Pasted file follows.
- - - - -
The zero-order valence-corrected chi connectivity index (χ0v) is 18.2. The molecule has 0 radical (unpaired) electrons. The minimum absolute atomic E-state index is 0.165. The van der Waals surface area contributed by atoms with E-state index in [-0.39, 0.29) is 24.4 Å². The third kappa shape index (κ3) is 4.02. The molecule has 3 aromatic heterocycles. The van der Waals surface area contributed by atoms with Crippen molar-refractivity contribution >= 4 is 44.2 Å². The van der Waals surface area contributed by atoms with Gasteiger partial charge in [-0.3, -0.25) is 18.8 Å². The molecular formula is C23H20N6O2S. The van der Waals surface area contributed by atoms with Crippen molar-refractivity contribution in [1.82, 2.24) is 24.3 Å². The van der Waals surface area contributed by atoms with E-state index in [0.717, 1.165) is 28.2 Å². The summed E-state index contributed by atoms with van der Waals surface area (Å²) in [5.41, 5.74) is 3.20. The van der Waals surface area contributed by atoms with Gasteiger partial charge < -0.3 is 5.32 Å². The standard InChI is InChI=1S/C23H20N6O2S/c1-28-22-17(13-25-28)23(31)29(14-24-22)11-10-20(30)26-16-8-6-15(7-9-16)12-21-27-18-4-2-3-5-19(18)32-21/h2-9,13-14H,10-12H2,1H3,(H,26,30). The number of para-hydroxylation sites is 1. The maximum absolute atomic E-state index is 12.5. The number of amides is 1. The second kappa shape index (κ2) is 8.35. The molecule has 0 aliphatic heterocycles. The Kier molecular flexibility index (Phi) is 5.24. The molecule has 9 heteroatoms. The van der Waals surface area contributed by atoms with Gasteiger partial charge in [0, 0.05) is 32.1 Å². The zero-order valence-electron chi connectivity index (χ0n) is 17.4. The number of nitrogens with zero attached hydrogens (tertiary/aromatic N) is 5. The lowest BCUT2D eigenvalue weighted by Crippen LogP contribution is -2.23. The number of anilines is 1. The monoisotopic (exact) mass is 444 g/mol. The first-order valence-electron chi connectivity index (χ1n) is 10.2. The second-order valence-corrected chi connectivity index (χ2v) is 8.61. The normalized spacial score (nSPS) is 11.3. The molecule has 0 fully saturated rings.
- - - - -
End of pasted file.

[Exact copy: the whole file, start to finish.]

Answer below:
The zero-order valence-corrected chi connectivity index (χ0v) is 18.2. The molecule has 0 radical (unpaired) electrons. The minimum absolute atomic E-state index is 0.165. The van der Waals surface area contributed by atoms with E-state index in [-0.39, 0.29) is 24.4 Å². The third kappa shape index (κ3) is 4.02. The molecule has 3 aromatic heterocycles. The van der Waals surface area contributed by atoms with Crippen molar-refractivity contribution >= 4 is 44.2 Å². The van der Waals surface area contributed by atoms with Gasteiger partial charge in [-0.3, -0.25) is 18.8 Å². The molecular formula is C23H20N6O2S. The van der Waals surface area contributed by atoms with Crippen molar-refractivity contribution in [1.82, 2.24) is 24.3 Å². The van der Waals surface area contributed by atoms with E-state index in [0.717, 1.165) is 28.2 Å². The summed E-state index contributed by atoms with van der Waals surface area (Å²) in [5.41, 5.74) is 3.20. The van der Waals surface area contributed by atoms with Gasteiger partial charge < -0.3 is 5.32 Å². The standard InChI is InChI=1S/C23H20N6O2S/c1-28-22-17(13-25-28)23(31)29(14-24-22)11-10-20(30)26-16-8-6-15(7-9-16)12-21-27-18-4-2-3-5-19(18)32-21/h2-9,13-14H,10-12H2,1H3,(H,26,30). The number of para-hydroxylation sites is 1. The maximum absolute atomic E-state index is 12.5. The number of amides is 1. The second kappa shape index (κ2) is 8.35. The molecule has 0 aliphatic heterocycles. The Kier molecular flexibility index (Phi) is 5.24. The molecule has 9 heteroatoms. The van der Waals surface area contributed by atoms with Gasteiger partial charge in [0, 0.05) is 32.1 Å². The zero-order valence-electron chi connectivity index (χ0n) is 17.4. The number of nitrogens with zero attached hydrogens (tertiary/aromatic N) is 5. The lowest BCUT2D eigenvalue weighted by Crippen LogP contribution is -2.23. The number of anilines is 1. The monoisotopic (exact) mass is 444 g/mol. The first-order valence-electron chi connectivity index (χ1n) is 10.2. The second-order valence-corrected chi connectivity index (χ2v) is 8.61. The normalized spacial score (nSPS) is 11.3. The molecule has 0 fully saturated rings.